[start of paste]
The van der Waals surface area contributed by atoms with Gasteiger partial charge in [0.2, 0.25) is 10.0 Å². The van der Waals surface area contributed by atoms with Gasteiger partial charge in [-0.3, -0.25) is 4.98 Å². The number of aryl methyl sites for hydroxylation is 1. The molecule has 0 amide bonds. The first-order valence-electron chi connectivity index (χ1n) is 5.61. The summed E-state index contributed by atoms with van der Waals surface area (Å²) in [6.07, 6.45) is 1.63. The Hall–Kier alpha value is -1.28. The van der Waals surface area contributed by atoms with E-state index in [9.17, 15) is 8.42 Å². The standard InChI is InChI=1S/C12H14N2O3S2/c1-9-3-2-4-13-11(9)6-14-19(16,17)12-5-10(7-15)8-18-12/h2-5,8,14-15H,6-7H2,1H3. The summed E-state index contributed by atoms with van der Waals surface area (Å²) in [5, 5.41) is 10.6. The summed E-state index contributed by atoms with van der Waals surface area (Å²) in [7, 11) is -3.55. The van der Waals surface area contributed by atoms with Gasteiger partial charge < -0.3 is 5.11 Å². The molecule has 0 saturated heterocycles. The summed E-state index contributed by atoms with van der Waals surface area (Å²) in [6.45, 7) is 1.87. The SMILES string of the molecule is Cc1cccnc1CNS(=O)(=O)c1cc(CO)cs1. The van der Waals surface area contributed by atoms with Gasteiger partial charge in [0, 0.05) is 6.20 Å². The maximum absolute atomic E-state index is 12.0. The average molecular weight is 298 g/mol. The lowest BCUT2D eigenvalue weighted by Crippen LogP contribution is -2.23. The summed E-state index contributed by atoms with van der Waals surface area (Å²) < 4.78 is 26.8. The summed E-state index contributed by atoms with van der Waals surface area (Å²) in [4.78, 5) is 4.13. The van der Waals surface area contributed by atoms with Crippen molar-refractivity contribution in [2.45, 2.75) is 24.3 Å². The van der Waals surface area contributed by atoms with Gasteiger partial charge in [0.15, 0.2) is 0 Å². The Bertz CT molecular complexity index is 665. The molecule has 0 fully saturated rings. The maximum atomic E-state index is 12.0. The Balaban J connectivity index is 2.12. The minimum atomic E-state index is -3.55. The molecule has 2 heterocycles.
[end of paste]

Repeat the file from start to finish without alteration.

The van der Waals surface area contributed by atoms with Gasteiger partial charge in [0.2, 0.25) is 10.0 Å². The van der Waals surface area contributed by atoms with Gasteiger partial charge in [-0.3, -0.25) is 4.98 Å². The number of aryl methyl sites for hydroxylation is 1. The molecule has 0 amide bonds. The first-order valence-electron chi connectivity index (χ1n) is 5.61. The summed E-state index contributed by atoms with van der Waals surface area (Å²) in [6.07, 6.45) is 1.63. The Hall–Kier alpha value is -1.28. The van der Waals surface area contributed by atoms with E-state index in [9.17, 15) is 8.42 Å². The standard InChI is InChI=1S/C12H14N2O3S2/c1-9-3-2-4-13-11(9)6-14-19(16,17)12-5-10(7-15)8-18-12/h2-5,8,14-15H,6-7H2,1H3. The summed E-state index contributed by atoms with van der Waals surface area (Å²) in [5, 5.41) is 10.6. The summed E-state index contributed by atoms with van der Waals surface area (Å²) in [7, 11) is -3.55. The van der Waals surface area contributed by atoms with Gasteiger partial charge < -0.3 is 5.11 Å². The molecule has 0 saturated heterocycles. The summed E-state index contributed by atoms with van der Waals surface area (Å²) in [6.45, 7) is 1.87. The SMILES string of the molecule is Cc1cccnc1CNS(=O)(=O)c1cc(CO)cs1. The van der Waals surface area contributed by atoms with Gasteiger partial charge in [0, 0.05) is 6.20 Å². The maximum absolute atomic E-state index is 12.0. The average molecular weight is 298 g/mol. The lowest BCUT2D eigenvalue weighted by Crippen LogP contribution is -2.23. The summed E-state index contributed by atoms with van der Waals surface area (Å²) < 4.78 is 26.8. The summed E-state index contributed by atoms with van der Waals surface area (Å²) in [4.78, 5) is 4.13. The van der Waals surface area contributed by atoms with Crippen molar-refractivity contribution in [2.45, 2.75) is 24.3 Å². The van der Waals surface area contributed by atoms with Gasteiger partial charge in [0.15, 0.2) is 0 Å². The Bertz CT molecular complexity index is 665. The molecule has 0 fully saturated rings. The maximum atomic E-state index is 12.0. The Balaban J connectivity index is 2.12. The minimum atomic E-state index is -3.55. The molecule has 2 heterocycles.